A Lady In the Street & a Freak in the Bed
by Donny Nordlicht
Many times when we are single, we focus on finding the “perfect” man. Perfection is in the eye of the beholder but many of us would outwardly describe him as someone suave and debonair, well-dressed and using those 50 cent words. If we were really honest with ourselves, we’d quote rapper Ludacris and admit that we REALLY want “a lady in the street, and a freak in the bed.” All that, rolled into a car, my dear friend, is the 2009 Cadillac CTS-V.
Let’s start with the negatives, because they’re few and middling. And plus, most of the downsides of the V are either me picking nits, or have some very, very awesome pay-offs. So the heating/ventilation controls are at your knee, and it’s more than just “taking your eyes off the road” to see if your seat air conditioner is set on high or medium. Either way, your precious bits will be chilled to perfection.
The seat controls for the fabulous optional Recaro buckets require a contortionist’s flexibility to reach. But then again, once you set the seat, you’ll never want to get up again. Although, you’ll have to at some point, since you’ll be funding your gas attendant’s new Mercedes. Ok, well, to be honest, that’s only because it’s hard not to floor the go-pedal at every green light, with 556 horsepower charging to the rear axle from the Corvette ZR1-sourced V8. Get to know your nearest tire salesman too; it was as though my face couldn’t help but to light up every time I lit up the rear wheels.
But the CTS-V’s all-out raw power is only one part of what makes it such an impressive car. It is also the fastest sedan around Germany’s famed Nurburgring race track; the home home court for all things German and precision handling. The fact that General Motor’s engineers intensely labored over the handling prowess of the V shows, even when not driving on a track. I put the car through its paces in my usual little handling loop up in Connecticut, and found the mid-size sedan to be one of the most rewarding cars I had ever driven through Sylvan Hills. And the sound, oh the sound of that supercharged V8 roaring it’s way around every bend and cresting every hill; music to my ears.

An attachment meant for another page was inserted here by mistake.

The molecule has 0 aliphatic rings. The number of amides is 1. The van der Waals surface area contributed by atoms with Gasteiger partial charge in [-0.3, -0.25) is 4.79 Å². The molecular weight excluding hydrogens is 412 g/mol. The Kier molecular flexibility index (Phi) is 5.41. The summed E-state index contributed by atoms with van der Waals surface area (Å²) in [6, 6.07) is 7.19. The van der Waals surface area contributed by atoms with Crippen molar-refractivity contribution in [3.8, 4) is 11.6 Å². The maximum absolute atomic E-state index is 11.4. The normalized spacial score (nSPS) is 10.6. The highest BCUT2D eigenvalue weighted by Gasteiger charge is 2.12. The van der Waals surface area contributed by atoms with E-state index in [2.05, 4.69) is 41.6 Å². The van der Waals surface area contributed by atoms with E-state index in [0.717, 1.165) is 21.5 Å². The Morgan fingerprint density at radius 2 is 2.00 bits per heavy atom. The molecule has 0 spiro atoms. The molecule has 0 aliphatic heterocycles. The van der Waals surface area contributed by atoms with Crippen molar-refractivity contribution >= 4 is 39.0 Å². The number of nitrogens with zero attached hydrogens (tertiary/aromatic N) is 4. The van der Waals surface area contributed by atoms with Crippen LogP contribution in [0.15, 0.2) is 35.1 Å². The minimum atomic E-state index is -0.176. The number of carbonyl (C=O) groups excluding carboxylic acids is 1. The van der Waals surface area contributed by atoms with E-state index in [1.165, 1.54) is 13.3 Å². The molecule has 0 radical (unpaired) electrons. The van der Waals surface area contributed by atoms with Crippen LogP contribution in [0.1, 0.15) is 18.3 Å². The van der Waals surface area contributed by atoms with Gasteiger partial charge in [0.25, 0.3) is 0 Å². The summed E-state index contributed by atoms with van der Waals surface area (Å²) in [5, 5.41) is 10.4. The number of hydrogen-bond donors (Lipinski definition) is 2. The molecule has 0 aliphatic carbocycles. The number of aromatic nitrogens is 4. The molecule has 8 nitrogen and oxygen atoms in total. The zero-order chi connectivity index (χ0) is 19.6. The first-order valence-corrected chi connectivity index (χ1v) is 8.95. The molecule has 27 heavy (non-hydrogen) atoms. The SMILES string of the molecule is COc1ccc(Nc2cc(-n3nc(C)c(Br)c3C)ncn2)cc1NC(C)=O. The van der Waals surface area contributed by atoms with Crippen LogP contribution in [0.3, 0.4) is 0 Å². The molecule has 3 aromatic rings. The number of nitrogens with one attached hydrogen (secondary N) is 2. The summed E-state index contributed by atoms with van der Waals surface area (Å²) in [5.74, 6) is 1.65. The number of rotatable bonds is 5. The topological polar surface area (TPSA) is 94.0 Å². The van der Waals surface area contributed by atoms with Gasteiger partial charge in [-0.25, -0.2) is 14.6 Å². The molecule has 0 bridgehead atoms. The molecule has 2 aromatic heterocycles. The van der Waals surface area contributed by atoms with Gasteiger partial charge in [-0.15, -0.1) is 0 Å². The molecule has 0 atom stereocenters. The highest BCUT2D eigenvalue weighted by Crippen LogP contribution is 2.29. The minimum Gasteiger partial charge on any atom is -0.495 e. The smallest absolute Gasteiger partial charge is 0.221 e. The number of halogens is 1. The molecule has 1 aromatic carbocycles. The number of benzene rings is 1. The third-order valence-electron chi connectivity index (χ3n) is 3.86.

What I find most impressive, however, is the fact that even with all this power and handling prowess, you can still drive the V every day. I had zero problem driving around Manhattan on a rainy day, to the mall, or parallel parking by Starbucks. Set the suspension to “Tour” mode, leave the transmission in drive, and it’s just your average Cadillac CTS. With 556 horsepower.
I wouldn’t go as far as to say the Cadillac CTS-V is the perfect all-rounder. It has too much power, in fact. However, with a starting price of $59,875, undercutting its competitors by an easy 10 grand at least, it makes a compelling statement. So he’s a little rough around the edges and hard to handle some times, but a
man car like this doesn’t come around often. And when it does, you grab it and go.
Images courtesy of Cadillac
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